I am looking for a species of fish that I could keep in a 10 gallon freshwater aquarium that will not spawn- either because I could easily keep all one sex or because the fish require special circumstances in order to spawn. I know that many fish, such as neon tetras, have a very high mortality rate for fry, but this is not quite what I am looking for- I want to avoid spawning in the first place. I cannot stomach the idea of fry dying in my tank.

Ideally, these fish would be shrimp-safe and schooling, but all suggestions are welcome!

Currently known fish:

Guppy; can keep all one sex, non-schooling, shrimp-safe
Betta; can keep all one sex, non-schooling, not shrimp-safe

  • A group of fish of one sex must not perform sequential hermaphroditism in which some (mostly marine) species change their sex (mostly from male to female). You might have some more trouble keeping a lot of males of certain species and having just 1 or 2 is most likely not your intention. Commented Jan 30, 2017 at 17:55
  • 2
    I find that putting your feelings about fry that you don't want above the fact that you basically want a fish that cannot reproduce in captivity, thus likely must be collected from the wild, is really selfish... Many tetra subspecies are completely sterile if they are not kept in very soft water, cardinals, rummynose, most neons, etc.. But I think you underestimate how hard it is to get any fish not in the guppy, platy, etc., or killifish, families, to reproduce in a small tank at all. It's unlikely to happen with any schooling fish in a 10 gallon tank unless conditions are absolutely perfect.
    – Jestep
    Commented Jan 30, 2017 at 21:17
  • @Jestep thank you both. I think you may be right about me overestimating fertility- I just read this on rasboras: "They must be kept in soft, acidic water with a temperature of 28C (82.5F) to have any hope of breeding."
    – jaynik
    Commented Jan 30, 2017 at 21:41
  • Both betta and guppy are hit or mist with shrimp compatibility. I currently have a betta in a shrimp tank and he leave them alone even more than the guppies I had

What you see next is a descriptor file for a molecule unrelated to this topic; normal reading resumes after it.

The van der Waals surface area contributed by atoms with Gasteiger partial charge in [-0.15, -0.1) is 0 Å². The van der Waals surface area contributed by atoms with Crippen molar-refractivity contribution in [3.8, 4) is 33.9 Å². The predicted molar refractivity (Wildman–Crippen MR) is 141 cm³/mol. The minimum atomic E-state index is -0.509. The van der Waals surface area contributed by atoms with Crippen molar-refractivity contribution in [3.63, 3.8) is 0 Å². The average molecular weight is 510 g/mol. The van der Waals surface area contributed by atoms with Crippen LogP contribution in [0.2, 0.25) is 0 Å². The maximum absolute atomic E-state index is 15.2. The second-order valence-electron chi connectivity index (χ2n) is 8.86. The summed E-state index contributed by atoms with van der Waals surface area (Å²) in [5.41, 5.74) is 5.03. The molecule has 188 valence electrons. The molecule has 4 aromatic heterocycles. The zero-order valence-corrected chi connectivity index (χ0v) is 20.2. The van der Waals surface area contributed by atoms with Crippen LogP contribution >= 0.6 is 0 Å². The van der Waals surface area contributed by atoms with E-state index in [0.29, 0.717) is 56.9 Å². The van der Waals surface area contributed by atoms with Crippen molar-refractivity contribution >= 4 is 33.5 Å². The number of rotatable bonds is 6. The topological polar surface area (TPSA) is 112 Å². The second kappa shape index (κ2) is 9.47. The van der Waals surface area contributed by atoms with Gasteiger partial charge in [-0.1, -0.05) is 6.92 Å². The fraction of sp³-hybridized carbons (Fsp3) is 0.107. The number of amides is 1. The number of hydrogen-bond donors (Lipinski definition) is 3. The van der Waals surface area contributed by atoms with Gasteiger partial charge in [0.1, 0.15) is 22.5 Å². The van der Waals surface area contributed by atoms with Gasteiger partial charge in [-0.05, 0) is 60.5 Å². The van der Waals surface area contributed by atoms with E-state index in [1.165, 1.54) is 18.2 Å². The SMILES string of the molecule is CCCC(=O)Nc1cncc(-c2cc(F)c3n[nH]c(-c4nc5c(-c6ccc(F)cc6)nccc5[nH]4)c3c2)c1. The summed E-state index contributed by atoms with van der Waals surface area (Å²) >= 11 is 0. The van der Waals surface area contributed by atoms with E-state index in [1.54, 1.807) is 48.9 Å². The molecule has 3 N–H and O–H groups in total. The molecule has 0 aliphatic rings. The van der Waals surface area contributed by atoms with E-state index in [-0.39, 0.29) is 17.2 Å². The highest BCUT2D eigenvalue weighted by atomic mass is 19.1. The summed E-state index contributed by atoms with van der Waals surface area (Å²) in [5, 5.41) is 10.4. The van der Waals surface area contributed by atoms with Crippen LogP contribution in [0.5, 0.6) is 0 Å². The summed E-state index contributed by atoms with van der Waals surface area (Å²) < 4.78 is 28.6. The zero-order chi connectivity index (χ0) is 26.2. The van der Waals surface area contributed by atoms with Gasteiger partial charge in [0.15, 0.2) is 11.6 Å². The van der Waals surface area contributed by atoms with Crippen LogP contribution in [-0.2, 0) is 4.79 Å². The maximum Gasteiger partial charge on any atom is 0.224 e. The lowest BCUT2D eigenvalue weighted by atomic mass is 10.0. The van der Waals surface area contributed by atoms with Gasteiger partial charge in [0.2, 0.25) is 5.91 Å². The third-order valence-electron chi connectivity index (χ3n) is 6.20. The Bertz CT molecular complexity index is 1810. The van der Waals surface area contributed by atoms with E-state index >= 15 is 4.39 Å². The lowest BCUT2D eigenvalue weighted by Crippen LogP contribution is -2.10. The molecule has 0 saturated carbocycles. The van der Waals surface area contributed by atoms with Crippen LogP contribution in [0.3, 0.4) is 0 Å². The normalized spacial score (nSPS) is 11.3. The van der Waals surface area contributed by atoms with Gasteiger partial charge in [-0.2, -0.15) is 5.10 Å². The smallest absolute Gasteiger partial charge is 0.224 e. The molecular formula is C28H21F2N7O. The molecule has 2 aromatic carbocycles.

– Rémi
    Commented Feb 3, 2017 at 15:19

1 Answer 1


Get guppies. They're pretty, readily available, cheap, and stay small enough to have several in a 10 gallon tank. The males have all the color, so you could just get males. Another option is to get multiple fish in either mail or female. Get some male guppies, male sword tails, some male or female platys or mollies. They're all easy to sex and stay small.

  • Another point about getting males - I once got a few female guppies from a pet store, but because they weren't kept separately, they had babies a few weeks later :(
    – user812786
    Commented Feb 2, 2017 at 14:20
  • Yeah, guppies are easy.
    – Dalton
    Commented Feb 3, 2017 at 15:13
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    I would not recommend guppies. With young fish it's often a bit difficult to identify their gender. Making one small mistake and accidentally having 1 male can result in 50 baby guppies a couple weeks later.
    – Diether
    Commented Apr 2, 2017 at 17:45
  • Typically, pet stores don't carry very young fish. It's also pretty easy to tell male from female guppies. Besides some results from new breeders, the females don't have color and the males have a lot of it. They start showing these colors fairly quickly. Unless they're buying fry, then I don't think it's an issue. You can also tell from the gonopodium, which shows up fairly quickly.
    – Dalton
    Commented Apr 3, 2017 at 19:55

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